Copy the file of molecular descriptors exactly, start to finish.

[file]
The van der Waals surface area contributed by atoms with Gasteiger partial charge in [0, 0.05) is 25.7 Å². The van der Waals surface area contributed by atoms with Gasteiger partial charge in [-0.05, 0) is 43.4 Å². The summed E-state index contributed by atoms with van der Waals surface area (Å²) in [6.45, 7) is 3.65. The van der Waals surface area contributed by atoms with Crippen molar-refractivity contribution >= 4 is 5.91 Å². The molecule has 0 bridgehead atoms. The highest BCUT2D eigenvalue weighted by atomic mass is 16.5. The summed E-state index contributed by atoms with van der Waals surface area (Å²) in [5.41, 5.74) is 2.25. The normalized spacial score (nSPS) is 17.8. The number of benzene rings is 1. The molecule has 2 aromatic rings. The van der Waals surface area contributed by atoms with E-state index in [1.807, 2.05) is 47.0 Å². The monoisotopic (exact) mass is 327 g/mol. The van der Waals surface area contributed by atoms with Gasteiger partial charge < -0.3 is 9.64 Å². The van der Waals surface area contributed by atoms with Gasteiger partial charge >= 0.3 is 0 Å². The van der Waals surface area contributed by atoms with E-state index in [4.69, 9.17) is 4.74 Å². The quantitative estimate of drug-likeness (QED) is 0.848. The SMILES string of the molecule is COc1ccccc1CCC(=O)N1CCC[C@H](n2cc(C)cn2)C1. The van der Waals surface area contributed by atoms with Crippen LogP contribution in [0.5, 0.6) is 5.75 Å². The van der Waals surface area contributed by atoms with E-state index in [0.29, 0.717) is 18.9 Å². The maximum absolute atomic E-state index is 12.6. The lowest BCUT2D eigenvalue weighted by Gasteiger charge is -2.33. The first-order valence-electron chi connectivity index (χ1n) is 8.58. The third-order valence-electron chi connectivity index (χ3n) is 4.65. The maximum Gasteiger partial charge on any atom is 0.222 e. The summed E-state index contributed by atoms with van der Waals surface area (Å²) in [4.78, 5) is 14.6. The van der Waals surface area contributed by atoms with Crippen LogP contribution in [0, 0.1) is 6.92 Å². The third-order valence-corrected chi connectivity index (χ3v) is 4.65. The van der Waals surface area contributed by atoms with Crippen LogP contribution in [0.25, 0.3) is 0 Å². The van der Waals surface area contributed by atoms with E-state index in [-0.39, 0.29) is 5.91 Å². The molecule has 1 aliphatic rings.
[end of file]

The van der Waals surface area contributed by atoms with Gasteiger partial charge in [0, 0.05) is 25.7 Å². The van der Waals surface area contributed by atoms with Gasteiger partial charge in [-0.05, 0) is 43.4 Å². The summed E-state index contributed by atoms with van der Waals surface area (Å²) in [6.45, 7) is 3.65. The van der Waals surface area contributed by atoms with Crippen molar-refractivity contribution >= 4 is 5.91 Å². The molecule has 0 bridgehead atoms. The highest BCUT2D eigenvalue weighted by atomic mass is 16.5. The summed E-state index contributed by atoms with van der Waals surface area (Å²) in [5.41, 5.74) is 2.25. The normalized spacial score (nSPS) is 17.8. The number of benzene rings is 1. The molecule has 2 aromatic rings. The van der Waals surface area contributed by atoms with E-state index in [1.807, 2.05) is 47.0 Å². The monoisotopic (exact) mass is 327 g/mol. The van der Waals surface area contributed by atoms with Gasteiger partial charge < -0.3 is 9.64 Å². The van der Waals surface area contributed by atoms with Gasteiger partial charge >= 0.3 is 0 Å². The van der Waals surface area contributed by atoms with E-state index in [4.69, 9.17) is 4.74 Å². The quantitative estimate of drug-likeness (QED) is 0.848. The SMILES string of the molecule is COc1ccccc1CCC(=O)N1CCC[C@H](n2cc(C)cn2)C1. The van der Waals surface area contributed by atoms with Crippen LogP contribution in [0.5, 0.6) is 5.75 Å². The van der Waals surface area contributed by atoms with E-state index in [0.29, 0.717) is 18.9 Å². The maximum absolute atomic E-state index is 12.6. The lowest BCUT2D eigenvalue weighted by Gasteiger charge is -2.33. The first-order valence-electron chi connectivity index (χ1n) is 8.58. The third-order valence-electron chi connectivity index (χ3n) is 4.65. The maximum Gasteiger partial charge on any atom is 0.222 e. The summed E-state index contributed by atoms with van der Waals surface area (Å²) in [4.78, 5) is 14.6. The van der Waals surface area contributed by atoms with Crippen LogP contribution in [0, 0.1) is 6.92 Å². The third-order valence-corrected chi connectivity index (χ3v) is 4.65. The van der Waals surface area contributed by atoms with Crippen LogP contribution in [0.25, 0.3) is 0 Å². The van der Waals surface area contributed by atoms with E-state index in [-0.39, 0.29) is 5.91 Å². The molecule has 1 aliphatic rings.